Systematize Your Finances in a Divorce

Physician's Money DigestJuly15 2004
Volume 11
Issue 13

Going through a divorce can be anemotionally painful and difficulttime. While this experience isnever easy, it is important to think aboutthe financial consequences of separatingfrom a spouse. There isn't much you cando to be prepared emotionally for adivorce, but you can take the followingsteps to help to keep your finances inorder during this tough time:

• Compile paperwork. While paperworkmay be the last thing on your mind,it's important to gather all of your importantdocuments and financial statementsso you can see where you stand. Taking acomprehensive audit of your financialassets and liabilities is an important step.Having all of these items together willsave you time and headaches later.

• Look into your retirement assets. Ifyou and your spouse have been contributingto retirement plans—such as IRAs or401(k)s—during your marriage, you maybe entitled to a portion of your spouse'sretirement assets. Your divorce decree willspecify the details, but you'll want to beaware of what kinds of plans you bothhave and where these funds are held.

• Check your credit status. Whengoing through a divorce, your financeswill eventually be separated from yourspouse's. As a result, you'll want to getcopies of your credit report and check itfor any errors. If you do find any errors,you should promptly notify the creditreporting agencies. If your ex-spouse hascredit problems, you'll also want to writea letter of explanation to the reportingagency so it can be placed in your file. Inaddition, if you don't already possess acredit card of your own, you should getone so you can start establishing yourown credit history.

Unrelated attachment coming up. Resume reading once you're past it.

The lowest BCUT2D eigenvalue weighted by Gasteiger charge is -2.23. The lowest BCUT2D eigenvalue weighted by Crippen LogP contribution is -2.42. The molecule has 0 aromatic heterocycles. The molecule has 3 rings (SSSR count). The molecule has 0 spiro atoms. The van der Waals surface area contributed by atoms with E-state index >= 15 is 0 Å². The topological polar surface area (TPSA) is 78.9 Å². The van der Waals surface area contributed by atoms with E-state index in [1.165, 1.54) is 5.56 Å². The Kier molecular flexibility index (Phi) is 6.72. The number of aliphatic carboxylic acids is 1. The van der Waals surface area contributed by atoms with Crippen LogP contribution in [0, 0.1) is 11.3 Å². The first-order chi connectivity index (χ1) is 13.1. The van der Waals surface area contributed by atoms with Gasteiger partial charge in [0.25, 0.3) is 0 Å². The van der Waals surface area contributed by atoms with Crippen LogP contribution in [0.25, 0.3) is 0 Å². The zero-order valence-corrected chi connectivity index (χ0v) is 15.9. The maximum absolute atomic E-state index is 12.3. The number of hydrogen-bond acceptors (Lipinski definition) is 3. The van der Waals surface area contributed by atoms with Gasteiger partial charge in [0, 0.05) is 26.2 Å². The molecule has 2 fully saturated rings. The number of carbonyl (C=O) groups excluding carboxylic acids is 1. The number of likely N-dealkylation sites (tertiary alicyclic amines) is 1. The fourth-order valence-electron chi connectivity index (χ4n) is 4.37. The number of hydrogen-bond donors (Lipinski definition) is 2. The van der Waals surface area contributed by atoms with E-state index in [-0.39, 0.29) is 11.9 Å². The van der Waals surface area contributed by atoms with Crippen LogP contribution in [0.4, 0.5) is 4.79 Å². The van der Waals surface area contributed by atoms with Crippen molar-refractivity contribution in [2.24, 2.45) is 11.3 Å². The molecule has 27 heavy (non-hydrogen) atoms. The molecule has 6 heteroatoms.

• Update your beneficiary designationsand estate plan. With any majorchange in your life, you should reviewyour beneficiary designations as well asyour estate plan to ensure that they arestill accurate. Because your spouse mayhave been your primary beneficiary, youshould reevaluate these decisions andconsider other alternatives.

• Determine your income needs.Your household income will likely havechanged, so you should take a close lookat your expenses, such as your mortgage,utility bills, food costs, and medicalexpenses. In addition, if you have children,there may be some educationalexpenses you should be prepared for aswell. By knowing how much incomeyou'll need on a monthly or yearly basis,you'll be better prepared to allocateyour money and plan for upcomingfinancial expenses.

• Review your investment portfolio.Your financial goals, risk tolerance, andtime horizon may have changed alongwith your marital status, and your portfolioshould reflect your new circumstances.You should work with yourfinancial consultant to implement anyimmediate adjustments, and look intoyour overall plan for the future. You mayalso need to reevaluate prior decisions tomake sure your investments will stillmeet your updated goals.

Joseph F. Lagowski is vice president,investments, and a financialconsultant with AG Edwards inHillsborough, NJ. He welcomesquestions or comments at 800-288-0901 or This article was providedby AG Edwards & Sons, Inc, member SIPC.

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